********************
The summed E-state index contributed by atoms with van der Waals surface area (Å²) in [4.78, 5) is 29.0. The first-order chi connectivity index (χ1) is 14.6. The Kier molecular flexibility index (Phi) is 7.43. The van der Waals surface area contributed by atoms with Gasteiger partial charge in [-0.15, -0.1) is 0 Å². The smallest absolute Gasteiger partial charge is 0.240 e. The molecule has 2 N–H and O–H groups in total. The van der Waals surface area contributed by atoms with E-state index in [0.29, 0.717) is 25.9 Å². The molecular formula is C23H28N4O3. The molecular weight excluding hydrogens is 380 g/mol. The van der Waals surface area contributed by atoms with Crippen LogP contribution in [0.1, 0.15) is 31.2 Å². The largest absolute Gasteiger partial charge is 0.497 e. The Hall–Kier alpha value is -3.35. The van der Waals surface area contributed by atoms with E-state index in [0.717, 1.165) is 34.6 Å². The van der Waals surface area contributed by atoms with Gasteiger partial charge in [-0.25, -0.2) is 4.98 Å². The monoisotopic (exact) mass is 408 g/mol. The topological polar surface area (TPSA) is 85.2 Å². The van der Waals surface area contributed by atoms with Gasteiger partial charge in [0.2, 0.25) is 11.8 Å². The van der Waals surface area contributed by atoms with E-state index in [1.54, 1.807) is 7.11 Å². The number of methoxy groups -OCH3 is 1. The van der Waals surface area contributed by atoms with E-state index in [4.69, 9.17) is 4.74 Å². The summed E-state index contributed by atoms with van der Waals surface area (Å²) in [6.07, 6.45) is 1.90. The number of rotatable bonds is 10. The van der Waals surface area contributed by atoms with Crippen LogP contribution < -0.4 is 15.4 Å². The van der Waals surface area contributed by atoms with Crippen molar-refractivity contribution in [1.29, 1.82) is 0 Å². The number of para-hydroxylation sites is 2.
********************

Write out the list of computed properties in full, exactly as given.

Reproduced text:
The summed E-state index contributed by atoms with van der Waals surface area (Å²) in [4.78, 5) is 29.0. The first-order chi connectivity index (χ1) is 14.6. The Kier molecular flexibility index (Phi) is 7.43. The van der Waals surface area contributed by atoms with Gasteiger partial charge in [-0.15, -0.1) is 0 Å². The smallest absolute Gasteiger partial charge is 0.240 e. The molecule has 2 N–H and O–H groups in total. The van der Waals surface area contributed by atoms with E-state index in [0.29, 0.717) is 25.9 Å². The molecular formula is C23H28N4O3. The molecular weight excluding hydrogens is 380 g/mol. The van der Waals surface area contributed by atoms with Crippen LogP contribution in [0.1, 0.15) is 31.2 Å². The largest absolute Gasteiger partial charge is 0.497 e. The Hall–Kier alpha value is -3.35. The van der Waals surface area contributed by atoms with E-state index in [0.717, 1.165) is 34.6 Å². The van der Waals surface area contributed by atoms with Gasteiger partial charge in [-0.25, -0.2) is 4.98 Å². The monoisotopic (exact) mass is 408 g/mol. The topological polar surface area (TPSA) is 85.2 Å². The van der Waals surface area contributed by atoms with Gasteiger partial charge in [0.2, 0.25) is 11.8 Å². The van der Waals surface area contributed by atoms with E-state index in [1.54, 1.807) is 7.11 Å². The number of methoxy groups -OCH3 is 1. The van der Waals surface area contributed by atoms with E-state index in [4.69, 9.17) is 4.74 Å². The summed E-state index contributed by atoms with van der Waals surface area (Å²) in [6.07, 6.45) is 1.90. The number of rotatable bonds is 10. The van der Waals surface area contributed by atoms with Crippen LogP contribution < -0.4 is 15.4 Å². The van der Waals surface area contributed by atoms with Crippen molar-refractivity contribution in [1.29, 1.82) is 0 Å². The number of para-hydroxylation sites is 2.